Associate Professor of Fiction Writing
N.S. Koenings's first novel, The Blue Taxi , and her short story collection, Theft, were published by Little Brown and Company in 2006 and 2009.
Her fiction is usually set in global peripheries, where her diverse, multi-lingual characters search for safety and love in contexts sharply shaped by violence and Empire. Before dedicating herself to fiction writing and pursuing her M.F.A., she completed an M.A. and Ph.D. in socio-cultural anthropology with a focus on East Africa, popular histories of revolution, and politics and witchcraft. She has published anthropological work on Tanzanian politics and expressive culture and has worked for human rights in Africa.
Her current interests include difficult women (Helene Cixous, Clarice Lispector, Janet Frame), inflecting English with sounds and knowledge drawn from other cultures and languages, and the history and theory of narrative craft. In addition to fiction-related work, her areas of expertise include ethnography, Islam in Africa, global migrations, racialized histories, gender, and sexuality.
Understanding the limits and possibilities of point of view is an essential step in becoming a writer. This reading and workshop course will introduce members to various kinds of literary point of view. Through focused writing exercises, intensive reading of contemporary U.S. and international fiction told in different modes, members will acquire a language for analyzing point of view in fiction, as well as practical experience in using varied points of view themselves. Most importantly, members will refine their ability to read as writers, mining published work for technical insights and guidance. Students will produce 2 pieces of fiction for the workshop and will also write a critical essay about point of view. Prerequisite: At least one college-level intensive creative writing course featuring significant peer critique. Students must view creative writing as a key part of their Division II concentration. Instructor Permission only: NO PERMISSIONS GRANTED UNTIL FIRST WEEK. NO WRITING SAMPLES. ALL INTERESTED STUDENTS MUST ATTEND THE FIRST CLASS.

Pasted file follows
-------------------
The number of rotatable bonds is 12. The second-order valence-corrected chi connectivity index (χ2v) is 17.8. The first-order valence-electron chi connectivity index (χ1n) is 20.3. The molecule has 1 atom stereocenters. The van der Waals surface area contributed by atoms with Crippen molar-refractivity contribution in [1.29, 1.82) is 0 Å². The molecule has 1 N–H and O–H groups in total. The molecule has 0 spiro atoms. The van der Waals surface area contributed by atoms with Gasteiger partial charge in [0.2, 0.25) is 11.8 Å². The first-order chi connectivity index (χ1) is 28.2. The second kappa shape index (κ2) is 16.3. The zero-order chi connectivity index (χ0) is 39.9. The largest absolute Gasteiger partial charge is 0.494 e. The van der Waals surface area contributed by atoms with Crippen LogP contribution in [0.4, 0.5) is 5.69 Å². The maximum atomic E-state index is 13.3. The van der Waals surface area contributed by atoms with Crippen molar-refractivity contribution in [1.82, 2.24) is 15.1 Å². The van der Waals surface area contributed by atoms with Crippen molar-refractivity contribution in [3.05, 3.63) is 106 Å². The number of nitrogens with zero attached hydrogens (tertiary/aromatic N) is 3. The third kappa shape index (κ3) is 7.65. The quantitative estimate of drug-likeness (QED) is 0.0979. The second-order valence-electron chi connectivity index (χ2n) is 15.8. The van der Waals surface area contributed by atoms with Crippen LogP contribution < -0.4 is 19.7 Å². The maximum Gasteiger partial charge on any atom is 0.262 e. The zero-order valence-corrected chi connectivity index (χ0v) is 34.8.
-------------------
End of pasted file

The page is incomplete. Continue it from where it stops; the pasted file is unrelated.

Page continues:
This seminar course will take as its starting point the idea that women's lives are complex, valuable, and interesting, and that creative writers can benefit from closely and courageously imagining, exploring, and textualizing them. Our readings will focus on women writers whose work is considered 'difficult' - strange, complicated and provocative; and we will use these writings as a springboard for our own weekly written work. Among the authors to be considered are: Helene Cixous, Clarice Lispector, Toni Morrisson, Janet Frame, Angela Carter, Shirley Jackson, May Sarton, Joyce Carol Oates, Rabih Alamedine, Ramona Ausubel, and others.